Does Beaming Get a Realistic Chance?

July 19, 2004 by admin

How can a computer understand someone’s intention to move something and convert it into a technical signal?

Müller: For communications between human subjects and the computer, we use a traditional EEG unit. With 128 electrodes attached to the skin of a subject’s head, we record brain waves. The intention to move the right or left hand corresponds to a specific pattern in our brain activity. The interface filters the pattern out of the variety of data with an intelligent signal-processing and classification algorithm and converts it into a control signal.

What can a test subject attached to a BCI do with the power of thought?

Müller: To motivate test subjects during long lasting tests, we have connected a simple computer game, Brain Pong, to the BCI. Test subjects can simply imagine moving their right or left hands to control a bar and play “teletennis.” They can also steer a cursor onto specific letters and thus speak without opening their mouths. So far, we’ve been able to convert only very simple impulses, such as “right or left,” “above or below,” or maybe even “on or off.” Commands such as “open door” are just too complex right now.

Right now, how long does the BCI take to convert the thought, “I want to move my hand,” into a visible movement?

Müller: Forty milliseconds.

That’s rather fast. What impulses require more time?

Müller: The more complex the sample movement, the longer the initial training time. Once the sample has been classified, the conversion of any impulse into visible movement conditioned by the hardware lasts just as long: about 40 milliseconds.

What project goals do you have for the upcoming years?

Müller: First of all, we want to make the device faster so that it’s truly suitable as a means of communication. At the beginning of our research about three years ago, we could transmit only five bits per minute. Now we’re up to 37, and that’s world-class when compared internationally. Nevertheless, traditional mice transmit about 300 bits per minute. Second, we want to simplify the hardware. Right now it takes about an hour to place the EEG electrodes properly. Our dream is a non-contact EEG that’s integrated into a sort of baseball hat and that we can simply put on a subject’s head.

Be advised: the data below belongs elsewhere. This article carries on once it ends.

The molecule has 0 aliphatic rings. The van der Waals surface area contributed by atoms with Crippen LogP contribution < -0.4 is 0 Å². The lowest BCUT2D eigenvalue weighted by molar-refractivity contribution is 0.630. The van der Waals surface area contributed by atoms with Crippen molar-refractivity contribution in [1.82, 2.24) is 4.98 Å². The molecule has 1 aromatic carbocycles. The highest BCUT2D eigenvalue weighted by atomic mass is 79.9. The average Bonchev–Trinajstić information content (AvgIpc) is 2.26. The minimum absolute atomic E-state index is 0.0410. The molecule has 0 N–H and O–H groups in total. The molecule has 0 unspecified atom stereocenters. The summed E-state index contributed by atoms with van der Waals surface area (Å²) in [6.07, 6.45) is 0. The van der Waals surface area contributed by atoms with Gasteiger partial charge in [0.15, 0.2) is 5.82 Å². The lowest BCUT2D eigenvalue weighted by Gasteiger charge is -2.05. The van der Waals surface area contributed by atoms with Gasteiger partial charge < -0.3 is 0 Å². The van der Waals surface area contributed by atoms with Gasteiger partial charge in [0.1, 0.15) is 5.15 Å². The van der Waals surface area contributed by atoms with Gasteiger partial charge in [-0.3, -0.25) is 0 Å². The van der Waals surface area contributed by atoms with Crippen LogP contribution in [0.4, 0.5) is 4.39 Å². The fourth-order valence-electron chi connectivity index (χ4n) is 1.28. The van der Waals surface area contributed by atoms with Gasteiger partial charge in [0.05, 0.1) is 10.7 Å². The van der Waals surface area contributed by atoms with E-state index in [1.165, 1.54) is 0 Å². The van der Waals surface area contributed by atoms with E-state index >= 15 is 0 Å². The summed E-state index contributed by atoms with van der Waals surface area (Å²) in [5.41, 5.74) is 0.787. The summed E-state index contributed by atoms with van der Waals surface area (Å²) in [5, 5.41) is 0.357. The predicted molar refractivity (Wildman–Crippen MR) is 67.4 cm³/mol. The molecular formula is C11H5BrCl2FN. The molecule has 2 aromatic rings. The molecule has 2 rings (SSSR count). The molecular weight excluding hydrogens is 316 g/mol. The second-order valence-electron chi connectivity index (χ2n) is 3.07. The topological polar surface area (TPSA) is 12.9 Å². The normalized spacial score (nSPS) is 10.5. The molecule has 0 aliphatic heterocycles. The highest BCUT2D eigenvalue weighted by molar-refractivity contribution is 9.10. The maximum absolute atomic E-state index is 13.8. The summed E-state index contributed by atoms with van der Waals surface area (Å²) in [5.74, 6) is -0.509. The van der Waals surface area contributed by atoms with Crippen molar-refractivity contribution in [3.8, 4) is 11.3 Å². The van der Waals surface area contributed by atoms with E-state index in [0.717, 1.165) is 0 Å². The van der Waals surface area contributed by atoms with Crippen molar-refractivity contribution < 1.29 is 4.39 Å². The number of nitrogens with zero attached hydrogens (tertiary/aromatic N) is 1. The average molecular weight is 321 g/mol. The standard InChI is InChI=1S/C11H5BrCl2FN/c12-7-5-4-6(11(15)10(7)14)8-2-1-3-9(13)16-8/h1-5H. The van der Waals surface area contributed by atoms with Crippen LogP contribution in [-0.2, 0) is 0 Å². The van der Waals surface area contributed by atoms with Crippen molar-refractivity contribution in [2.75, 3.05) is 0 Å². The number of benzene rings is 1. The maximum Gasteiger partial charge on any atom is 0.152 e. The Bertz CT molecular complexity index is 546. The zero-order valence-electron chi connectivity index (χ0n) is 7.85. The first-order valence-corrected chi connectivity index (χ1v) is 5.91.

An additional vision for the future is that those who suffer from serious illnesses can use the BCI to communicate with their environment once again and to control prostheses without having to go through the effort of training other muscles. Maybe our cars will also be safer because they can recognize an abrupt movement, such as quickly turning the steering wheel or slamming on the brakes early, and react appropriately. And of course, computer gamers could replace their joysticks with a cool cap – if they want to.

What characterizes the Fraunhof BCI program in comparison with previous research on human-machine interaction?

Kaplow: Previous research on this topic has assumed that humans must adjust themselves to the machine. Our motto is, “Let the machines learn.” That means that our algorithms are adjusted to the brain waves of the subjects and that they continuously learn to filter and classify them better. The actual learning is done by the computer. This approach has let us reduce the previously typical training time for subjects from several hundred hours to 20 minutes.

Can the subject who transmits an impulse influence how the computer analyzes the brain signal?

Müller: No.

Can a single brain signal lead to different movements, depending on the computer program that analyzes it?

Müller: No. Each movement has exactly one representation in the brain, and the representation is converted into zeros and ones in the computer. The computer has no option for interpretation – no choice between alternatives.

Now people are going to worry that the program will evaluate a brain impulse differently than that subject intended. Is anything like this conceivable?

Müller: No, because the computer doesn’t receive anything other than the impulse that the subject intended to transmit.

Should we be afraid of being manipulated by this technology?

Kaplow: No. Communication between a human and the machine is a one-way street.


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